Also, not every moment will be timed, and some timed moments will be longer than others to help balance things out. They won't be timed down to exact milliseconds, so I'm not as worried about them being resource hogs. I could be totally wrong, but you never know until you try.

As for the subject of conversation... one challenge in writing dialogue in any game is keeping it interesting for people to read. Someone may very well start talking about making money and another could talk about sex, but if the conversation about making money can be made interesting (such as making money by hilarious and totally illegal means involving small children, chipmunks, and peanut butter) might it peak the player's interest a little more? Not as much as the conversation dealing with sex, of course :) I think that relies more on the writing than the system of interaction.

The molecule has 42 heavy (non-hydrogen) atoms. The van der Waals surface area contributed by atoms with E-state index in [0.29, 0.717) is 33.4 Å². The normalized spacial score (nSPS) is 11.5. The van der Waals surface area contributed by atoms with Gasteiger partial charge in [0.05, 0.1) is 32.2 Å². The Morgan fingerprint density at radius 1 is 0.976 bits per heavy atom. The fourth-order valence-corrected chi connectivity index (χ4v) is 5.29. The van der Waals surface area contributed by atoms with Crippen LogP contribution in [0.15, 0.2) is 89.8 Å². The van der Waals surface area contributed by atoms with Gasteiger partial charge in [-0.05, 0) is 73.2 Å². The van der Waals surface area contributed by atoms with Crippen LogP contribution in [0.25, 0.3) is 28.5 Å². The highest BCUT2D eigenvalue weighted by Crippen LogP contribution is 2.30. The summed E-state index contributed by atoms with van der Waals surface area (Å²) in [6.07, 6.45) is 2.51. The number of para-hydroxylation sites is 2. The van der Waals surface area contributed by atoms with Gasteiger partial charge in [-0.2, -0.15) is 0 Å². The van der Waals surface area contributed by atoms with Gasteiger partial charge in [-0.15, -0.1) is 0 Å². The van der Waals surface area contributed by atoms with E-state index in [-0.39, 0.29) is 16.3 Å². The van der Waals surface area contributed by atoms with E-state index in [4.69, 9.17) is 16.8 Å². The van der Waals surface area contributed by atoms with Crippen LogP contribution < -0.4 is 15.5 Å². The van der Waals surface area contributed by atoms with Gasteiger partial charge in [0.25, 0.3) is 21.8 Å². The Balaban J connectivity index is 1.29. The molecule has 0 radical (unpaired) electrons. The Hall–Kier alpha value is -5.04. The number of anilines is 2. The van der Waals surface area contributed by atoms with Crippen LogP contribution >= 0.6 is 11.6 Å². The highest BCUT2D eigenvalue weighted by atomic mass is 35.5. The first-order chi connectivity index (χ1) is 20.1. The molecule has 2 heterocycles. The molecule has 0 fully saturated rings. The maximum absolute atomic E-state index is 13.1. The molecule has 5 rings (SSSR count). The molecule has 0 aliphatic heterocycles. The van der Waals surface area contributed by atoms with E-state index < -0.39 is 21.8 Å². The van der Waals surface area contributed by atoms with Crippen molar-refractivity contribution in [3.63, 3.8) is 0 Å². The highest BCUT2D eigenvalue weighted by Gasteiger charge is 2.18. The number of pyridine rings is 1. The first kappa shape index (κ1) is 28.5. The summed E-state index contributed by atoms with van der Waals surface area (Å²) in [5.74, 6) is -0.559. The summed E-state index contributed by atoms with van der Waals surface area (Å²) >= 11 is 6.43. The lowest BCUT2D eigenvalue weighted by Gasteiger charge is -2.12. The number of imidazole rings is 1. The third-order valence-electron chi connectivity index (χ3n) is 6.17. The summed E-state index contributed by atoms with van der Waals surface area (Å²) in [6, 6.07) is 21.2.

Character ticks are a must, and again, that lies with the writing more so than the actual system.

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Always worth asking - What are you trying to achieve with this system? You've stated that its to make NPC interaction more engaging, I don't think it does that.
What it does achieve is to take the searching out of the interaction, as you don't have to go looking for the people to talk to, could be a good or a bad thing - depends on the style of game. It also introduces real time management of several conversations as a gameplay element, not intuitive, but certainly could be interesting!

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Hmm... Perhaps engaging was not the correct word.

More intense, maybe? Not balls-to-the-wall intense, though, just something to keep the player on their toes.